Passive membrane properties of cells loaded with JPW3027 were not significantly different from control cells. In coverslips containing cells differentiated for 2 weeks using VPA, cell capacitance was equal to 18.3±4.2 pF in control and 17.5±5.6 pF in the presence of JPW3027 (not significant, n = 16). Membrane potential in 2-week differentiated cells (VPA) was equal to −29.7±5.3 mV in control and −28.9±4.4 mV in cells loaded with JPW3027 (not significant, n = 16). Input resistance in control cells was equal to 3.3±0.6 GΩ and 3.2±0.8 GΩ in the presence of JPW3027.
The voltage sensitivity of extracellularly applied JPW3027 was assessed using fast imaging and voltage-clamp recordings. Fluorescence changes were measured as the ratio of fluorescence change (ΔF) over the initial fluorescence intensity (F0). A +40 mV voltage-step produced ΔF/F0 ranging from 0.12% to 0.41% (measured from a perisomatic region containing around 20 pixels and averaged from 4 repetitions; average = 0.2±0.05%, n = 6, Fig. 2A). If maximal LED (emission) intensity was used, a +40 mV step produced a mean ΔF/F0 response equal to 1.93±0.4% (n = 6). Even greater fluorescent changes were observed with a metal halide lamp (see experiments in primary hippocampal cultures below). However, under those conditions the noise of the fluorescence signal was considerably higher.
A. Single sweep fluorescence change (ΔF/F0) of a cell loaded with JPW3027 (extracellular) in response to voltage steps of 40mV and −30mV. Scale bar = 50 µm. B. Example of current-clamp recordings of a cell when a ‘fast’ and ‘slow’ simulated INa (dynamic-clamp) was added to the cell and the concomitant fluorescence response (single sweep, averaged from 40 pixels). C. Single-frame of the image series used in A showing the region in which the fluorescent signal was measured (small rectangle). Scale bar = 50 µm. D. Relationship between the ‘AP’ half-width measurements from current-clamp and fluorescent traces.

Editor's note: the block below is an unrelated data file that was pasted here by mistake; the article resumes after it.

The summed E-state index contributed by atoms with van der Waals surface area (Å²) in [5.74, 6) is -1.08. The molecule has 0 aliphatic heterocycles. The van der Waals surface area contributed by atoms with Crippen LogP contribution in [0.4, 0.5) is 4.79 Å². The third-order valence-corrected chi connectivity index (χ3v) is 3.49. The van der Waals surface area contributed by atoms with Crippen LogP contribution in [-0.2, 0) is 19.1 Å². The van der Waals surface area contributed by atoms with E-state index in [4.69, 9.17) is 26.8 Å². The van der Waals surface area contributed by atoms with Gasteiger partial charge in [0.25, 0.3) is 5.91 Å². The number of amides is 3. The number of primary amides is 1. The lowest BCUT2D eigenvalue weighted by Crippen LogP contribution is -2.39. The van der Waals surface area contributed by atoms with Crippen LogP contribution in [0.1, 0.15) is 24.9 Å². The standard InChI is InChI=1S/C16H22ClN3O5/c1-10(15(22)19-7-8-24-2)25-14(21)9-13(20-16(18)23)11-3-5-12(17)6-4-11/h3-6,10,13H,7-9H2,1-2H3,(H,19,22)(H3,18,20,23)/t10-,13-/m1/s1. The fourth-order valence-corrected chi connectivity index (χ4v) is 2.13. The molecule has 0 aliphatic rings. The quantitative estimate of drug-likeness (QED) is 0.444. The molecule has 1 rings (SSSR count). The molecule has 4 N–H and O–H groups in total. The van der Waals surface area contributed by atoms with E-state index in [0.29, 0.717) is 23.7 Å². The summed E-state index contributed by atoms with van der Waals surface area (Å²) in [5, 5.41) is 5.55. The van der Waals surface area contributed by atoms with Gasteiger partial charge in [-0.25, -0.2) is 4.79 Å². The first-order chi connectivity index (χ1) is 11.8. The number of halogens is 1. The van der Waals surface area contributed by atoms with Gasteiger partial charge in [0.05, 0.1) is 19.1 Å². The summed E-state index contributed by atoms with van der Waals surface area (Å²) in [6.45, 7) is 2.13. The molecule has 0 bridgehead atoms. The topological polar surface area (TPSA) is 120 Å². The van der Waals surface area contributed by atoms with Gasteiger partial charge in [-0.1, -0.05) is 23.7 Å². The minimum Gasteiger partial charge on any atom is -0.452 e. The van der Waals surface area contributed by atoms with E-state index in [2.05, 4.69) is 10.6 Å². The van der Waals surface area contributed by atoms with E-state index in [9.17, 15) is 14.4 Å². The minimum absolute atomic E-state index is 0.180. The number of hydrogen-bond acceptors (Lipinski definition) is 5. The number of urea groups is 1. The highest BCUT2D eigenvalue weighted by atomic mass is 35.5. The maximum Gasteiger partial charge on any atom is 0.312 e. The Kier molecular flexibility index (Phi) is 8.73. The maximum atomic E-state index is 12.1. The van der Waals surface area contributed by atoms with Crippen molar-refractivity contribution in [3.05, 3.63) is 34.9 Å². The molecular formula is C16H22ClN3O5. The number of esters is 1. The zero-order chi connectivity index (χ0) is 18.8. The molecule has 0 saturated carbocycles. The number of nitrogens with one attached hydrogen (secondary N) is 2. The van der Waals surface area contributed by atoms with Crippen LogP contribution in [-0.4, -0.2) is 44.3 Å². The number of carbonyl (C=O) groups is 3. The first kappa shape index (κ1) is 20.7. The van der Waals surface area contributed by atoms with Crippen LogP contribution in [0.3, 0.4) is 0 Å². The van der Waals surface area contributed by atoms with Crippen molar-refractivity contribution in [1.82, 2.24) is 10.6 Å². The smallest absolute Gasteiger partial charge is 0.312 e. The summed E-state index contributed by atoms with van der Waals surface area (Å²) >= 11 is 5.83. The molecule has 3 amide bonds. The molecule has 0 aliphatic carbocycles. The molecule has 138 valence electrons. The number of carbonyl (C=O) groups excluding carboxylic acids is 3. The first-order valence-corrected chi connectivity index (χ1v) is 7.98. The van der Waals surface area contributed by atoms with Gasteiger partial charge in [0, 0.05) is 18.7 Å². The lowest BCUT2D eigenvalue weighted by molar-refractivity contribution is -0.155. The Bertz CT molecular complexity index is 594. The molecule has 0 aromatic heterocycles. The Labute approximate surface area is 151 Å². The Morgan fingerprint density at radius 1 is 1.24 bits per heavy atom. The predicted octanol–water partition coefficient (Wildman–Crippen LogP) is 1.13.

VSD fluorescent changes translate precisely the kinetics of action potentials
AP kinetics are an important indicator of the developmental stage of a neuron . However, due to the speed of the events underlying the generation of APs, Ca2+ imaging assays fail to mirror fast AP dynamics . Hence, we assessed the possibility of using VSD to analyze AP dynamics. Using dynamic clamp, we simulated a fast and a slow current in cells that did display any native INa (differentiated for 14 or 21 days with VPA, loaded with JPW3027; Fig. 2B, C, D). A 100 pA current step was used to trigger an artificial AP. The half-width (HW) of the fluorescence signal (after fitting a single exponential to the re-polarization trace) and the current clamp recording produced by the artificial AP showed a strong relationship r2 = 0.98 (p = 0, n = 7, Fig. 2D).
VSD fluorescence can be used to detect active neurons